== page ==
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World’s first electric truck draws interest at SA mining trade show

Home Engineering Automation & Control World’s first electric truck draws interest at SA mining trade show

SANDVIK’S battery electric vehicle, the impressive 65 t TH665B, was introduced to the African market en route to Australia where it will undergo intensive site testing.
According to vice-president strategy and commercial at Sandvik, Jakob Rutqvist, this innovation takes mining decisively into the fourth industrial revolution.

“Many industries are well advanced in the technological trajectory of digitalisation, automation and electrification – and it is now mining’s turn,” says Rutqvist. “Fortunately, Sandvik has been positioning itself for some time to lead the industry in this journey into the future of mining.”

Alongside the 65t battery electric vehicle (BEV), Sandvik’s range includes a 50 t equivalent and an 18 t capacity battery electric LH581B underground loader. These vehicles, he says, are tested and proven as mature technology within Sandvik.

He highlights that Sandvik BEVs are faster, stronger and much less constrained than machines that are converted from a diesel design. Behind its ground-up designs is over a decade of experience in applying battery technology to mining – now integrated into the business through its 2019 acquisition of US-based Artisan Vehicle Systems.

“Our display at Electra Mining Africa demonstrates our overarching commitment to achieve a full range offering of battery electric trucks and loaders – covering all the major size classes – by 2025,” he says. Rutqvist points to the high level of interest in BEVs in Africa, with the company’s first unit – the LH581B loader – already on order from a deep-level South African gold mine.

Adopting automation technology

Also on Sandvik’s Future of Mining stand, was its industry leading AutoMine offering for underground and surface mines. With over two decades of evolution, AutoMine is now installed on about 600 machines on mine sites worldwide, according to business line manager for automation and digitisation at Sandvik Southern Africa, Kabelo Nkoana.

“The customer feedback at Electra Mining Africa clearly shows that mines are increasingly adopting automation technology,” says Nkoana. “This stems from both the productivity benefits especially during shift change and the safety aspect – where people can be removed from hazardous areas by automating certain functions.”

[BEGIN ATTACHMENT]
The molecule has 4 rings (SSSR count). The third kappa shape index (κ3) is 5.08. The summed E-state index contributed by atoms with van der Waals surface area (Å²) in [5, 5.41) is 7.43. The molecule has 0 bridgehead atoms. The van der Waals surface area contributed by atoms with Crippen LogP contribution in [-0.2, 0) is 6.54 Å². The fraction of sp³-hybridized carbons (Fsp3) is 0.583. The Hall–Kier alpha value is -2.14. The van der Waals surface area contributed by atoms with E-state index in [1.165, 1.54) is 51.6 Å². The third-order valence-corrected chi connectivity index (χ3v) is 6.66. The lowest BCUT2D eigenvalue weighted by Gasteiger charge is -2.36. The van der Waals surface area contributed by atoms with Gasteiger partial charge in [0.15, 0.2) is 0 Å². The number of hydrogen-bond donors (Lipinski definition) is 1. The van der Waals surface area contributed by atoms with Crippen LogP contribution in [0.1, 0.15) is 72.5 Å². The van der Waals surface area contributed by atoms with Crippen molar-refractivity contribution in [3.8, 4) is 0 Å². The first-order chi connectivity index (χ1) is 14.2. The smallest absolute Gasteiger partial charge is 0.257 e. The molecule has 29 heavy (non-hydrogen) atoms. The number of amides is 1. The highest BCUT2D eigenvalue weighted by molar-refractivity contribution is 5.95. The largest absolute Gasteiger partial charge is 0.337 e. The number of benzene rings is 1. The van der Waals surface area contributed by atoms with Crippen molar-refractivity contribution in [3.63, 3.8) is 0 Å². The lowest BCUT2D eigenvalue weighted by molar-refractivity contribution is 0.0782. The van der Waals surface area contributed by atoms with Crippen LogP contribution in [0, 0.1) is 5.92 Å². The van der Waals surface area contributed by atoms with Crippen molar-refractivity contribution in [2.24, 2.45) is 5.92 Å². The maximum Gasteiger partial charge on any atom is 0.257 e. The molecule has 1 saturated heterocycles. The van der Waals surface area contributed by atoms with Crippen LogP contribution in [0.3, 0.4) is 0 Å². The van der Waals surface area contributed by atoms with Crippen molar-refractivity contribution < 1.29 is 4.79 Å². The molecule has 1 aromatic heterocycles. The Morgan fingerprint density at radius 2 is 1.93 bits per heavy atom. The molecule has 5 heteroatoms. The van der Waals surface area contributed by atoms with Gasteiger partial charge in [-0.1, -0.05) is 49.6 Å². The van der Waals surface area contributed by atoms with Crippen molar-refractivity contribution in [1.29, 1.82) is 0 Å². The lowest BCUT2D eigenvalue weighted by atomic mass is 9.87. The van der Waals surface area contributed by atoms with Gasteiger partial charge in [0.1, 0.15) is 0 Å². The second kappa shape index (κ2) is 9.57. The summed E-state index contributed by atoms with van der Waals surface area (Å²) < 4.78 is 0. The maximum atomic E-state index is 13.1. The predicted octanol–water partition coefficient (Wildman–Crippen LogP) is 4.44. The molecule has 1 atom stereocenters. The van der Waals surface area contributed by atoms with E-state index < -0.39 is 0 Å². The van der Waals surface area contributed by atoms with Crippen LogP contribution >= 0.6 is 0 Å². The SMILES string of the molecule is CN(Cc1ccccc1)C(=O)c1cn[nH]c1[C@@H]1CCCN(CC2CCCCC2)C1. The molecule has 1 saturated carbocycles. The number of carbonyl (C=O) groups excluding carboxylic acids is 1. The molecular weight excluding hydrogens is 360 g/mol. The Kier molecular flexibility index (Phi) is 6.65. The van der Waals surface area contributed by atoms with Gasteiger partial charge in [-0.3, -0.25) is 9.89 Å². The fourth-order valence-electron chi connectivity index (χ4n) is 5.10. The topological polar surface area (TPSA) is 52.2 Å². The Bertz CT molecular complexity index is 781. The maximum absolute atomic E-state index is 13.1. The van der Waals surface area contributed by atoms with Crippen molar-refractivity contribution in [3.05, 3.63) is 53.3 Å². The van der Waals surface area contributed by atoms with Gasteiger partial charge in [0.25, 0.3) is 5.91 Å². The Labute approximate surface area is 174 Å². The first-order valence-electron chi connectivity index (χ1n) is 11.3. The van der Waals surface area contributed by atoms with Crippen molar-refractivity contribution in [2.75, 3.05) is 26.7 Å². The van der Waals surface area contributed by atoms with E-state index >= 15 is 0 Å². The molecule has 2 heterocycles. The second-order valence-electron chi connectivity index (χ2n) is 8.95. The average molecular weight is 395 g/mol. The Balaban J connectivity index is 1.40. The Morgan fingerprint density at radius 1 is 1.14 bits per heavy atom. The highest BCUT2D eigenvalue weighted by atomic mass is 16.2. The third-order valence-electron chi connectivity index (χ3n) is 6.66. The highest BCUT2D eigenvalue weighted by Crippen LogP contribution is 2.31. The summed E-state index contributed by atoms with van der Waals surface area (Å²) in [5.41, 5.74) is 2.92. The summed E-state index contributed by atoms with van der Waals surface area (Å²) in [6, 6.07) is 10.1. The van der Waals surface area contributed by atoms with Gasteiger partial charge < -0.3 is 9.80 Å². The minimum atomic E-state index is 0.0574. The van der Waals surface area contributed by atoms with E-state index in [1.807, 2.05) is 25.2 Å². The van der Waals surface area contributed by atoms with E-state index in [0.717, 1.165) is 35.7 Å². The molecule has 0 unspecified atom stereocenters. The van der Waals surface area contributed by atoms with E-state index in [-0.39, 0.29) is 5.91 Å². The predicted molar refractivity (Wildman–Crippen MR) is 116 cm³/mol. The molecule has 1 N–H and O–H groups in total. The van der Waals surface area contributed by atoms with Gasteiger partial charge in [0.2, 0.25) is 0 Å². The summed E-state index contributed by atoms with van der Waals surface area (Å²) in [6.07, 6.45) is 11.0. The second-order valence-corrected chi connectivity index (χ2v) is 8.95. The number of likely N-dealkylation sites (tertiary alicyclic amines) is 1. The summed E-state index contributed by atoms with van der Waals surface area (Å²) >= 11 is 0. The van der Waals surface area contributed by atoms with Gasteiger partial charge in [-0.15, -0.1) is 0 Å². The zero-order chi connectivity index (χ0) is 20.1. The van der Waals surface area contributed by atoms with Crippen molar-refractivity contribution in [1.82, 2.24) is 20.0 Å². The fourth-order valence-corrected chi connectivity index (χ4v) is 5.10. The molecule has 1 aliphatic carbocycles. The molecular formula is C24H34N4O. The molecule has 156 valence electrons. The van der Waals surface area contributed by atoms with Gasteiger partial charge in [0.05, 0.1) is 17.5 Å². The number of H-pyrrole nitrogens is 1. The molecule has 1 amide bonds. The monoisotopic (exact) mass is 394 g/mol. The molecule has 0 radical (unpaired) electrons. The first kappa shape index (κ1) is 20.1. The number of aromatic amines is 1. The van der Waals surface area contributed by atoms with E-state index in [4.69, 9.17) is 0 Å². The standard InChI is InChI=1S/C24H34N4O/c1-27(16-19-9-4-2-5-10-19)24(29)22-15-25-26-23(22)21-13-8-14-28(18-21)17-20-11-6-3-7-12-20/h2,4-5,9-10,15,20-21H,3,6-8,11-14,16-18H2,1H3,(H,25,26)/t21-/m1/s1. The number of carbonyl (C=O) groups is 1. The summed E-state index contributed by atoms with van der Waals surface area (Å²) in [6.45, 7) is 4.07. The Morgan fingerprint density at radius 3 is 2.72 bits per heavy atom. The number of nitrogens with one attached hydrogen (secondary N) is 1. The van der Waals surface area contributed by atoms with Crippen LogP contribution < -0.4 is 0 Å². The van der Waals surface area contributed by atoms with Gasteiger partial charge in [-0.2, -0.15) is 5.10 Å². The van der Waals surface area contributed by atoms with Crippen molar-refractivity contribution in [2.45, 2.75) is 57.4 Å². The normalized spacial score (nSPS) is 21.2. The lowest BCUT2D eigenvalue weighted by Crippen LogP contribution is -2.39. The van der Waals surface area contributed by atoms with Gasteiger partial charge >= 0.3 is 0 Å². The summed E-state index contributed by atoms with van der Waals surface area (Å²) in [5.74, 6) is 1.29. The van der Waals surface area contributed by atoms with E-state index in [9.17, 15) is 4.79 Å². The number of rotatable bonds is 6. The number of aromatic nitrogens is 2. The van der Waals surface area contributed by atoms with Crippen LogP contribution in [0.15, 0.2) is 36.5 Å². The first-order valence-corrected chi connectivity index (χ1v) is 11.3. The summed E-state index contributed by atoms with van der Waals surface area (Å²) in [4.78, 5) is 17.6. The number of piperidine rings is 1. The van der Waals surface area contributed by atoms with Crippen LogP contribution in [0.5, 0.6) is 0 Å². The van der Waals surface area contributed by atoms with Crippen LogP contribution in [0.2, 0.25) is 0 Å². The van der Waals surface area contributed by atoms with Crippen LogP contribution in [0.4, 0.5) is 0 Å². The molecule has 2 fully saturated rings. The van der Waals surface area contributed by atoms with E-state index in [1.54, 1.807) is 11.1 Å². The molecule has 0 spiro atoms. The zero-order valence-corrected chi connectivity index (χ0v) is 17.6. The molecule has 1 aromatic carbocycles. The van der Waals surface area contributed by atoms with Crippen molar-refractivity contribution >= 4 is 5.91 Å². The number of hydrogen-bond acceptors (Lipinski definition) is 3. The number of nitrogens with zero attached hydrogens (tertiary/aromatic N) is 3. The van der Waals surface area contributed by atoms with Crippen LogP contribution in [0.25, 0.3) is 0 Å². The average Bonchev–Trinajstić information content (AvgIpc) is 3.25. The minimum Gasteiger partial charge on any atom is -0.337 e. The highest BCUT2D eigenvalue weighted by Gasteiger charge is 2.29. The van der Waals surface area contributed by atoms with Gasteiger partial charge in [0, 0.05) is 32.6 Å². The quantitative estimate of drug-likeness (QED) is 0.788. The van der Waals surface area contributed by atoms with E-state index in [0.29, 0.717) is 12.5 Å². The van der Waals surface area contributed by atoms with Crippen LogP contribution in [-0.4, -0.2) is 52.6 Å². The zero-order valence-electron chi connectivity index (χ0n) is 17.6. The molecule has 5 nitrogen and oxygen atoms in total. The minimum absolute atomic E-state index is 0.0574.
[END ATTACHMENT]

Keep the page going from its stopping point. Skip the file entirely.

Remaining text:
The show gave Sandvik another opportunity to highlight the latest AutoMine offerings like the integration of AutoMine and its OptiMine systems. The latter focuses on gathering data from all assets into one data management source, providing real-time and predictive insights to improve operations.

“Our powerful combination of automation and digitalisation has put Sandvik ahead of the pack,” he says. “Customers were also excited to hear about our latest automation next generation offering, AutoMine mine mapping solution. This enables any mine vehicle to map an underground environment into three dimensions and use the information to generate 3D and 2D maps of the mine. This results in faster configuration times of setting autonomous areas.”

Tools and buckets

Another of Sandvik’s well-known names on show was its Shark brand of ground-engaging tools and buckets (GET&B). With its centre of excellence for GET&B in Australia, the brand’s success is based partly on the specialised hard-wearing metallurgy that the company has developed in-house.

“So popular are our Shark tools that about 60% of the installations are actually done on competitors’ mining equipment,” says Sandvik’s business development manager for southeast Asia and Africa, Darren Scott.

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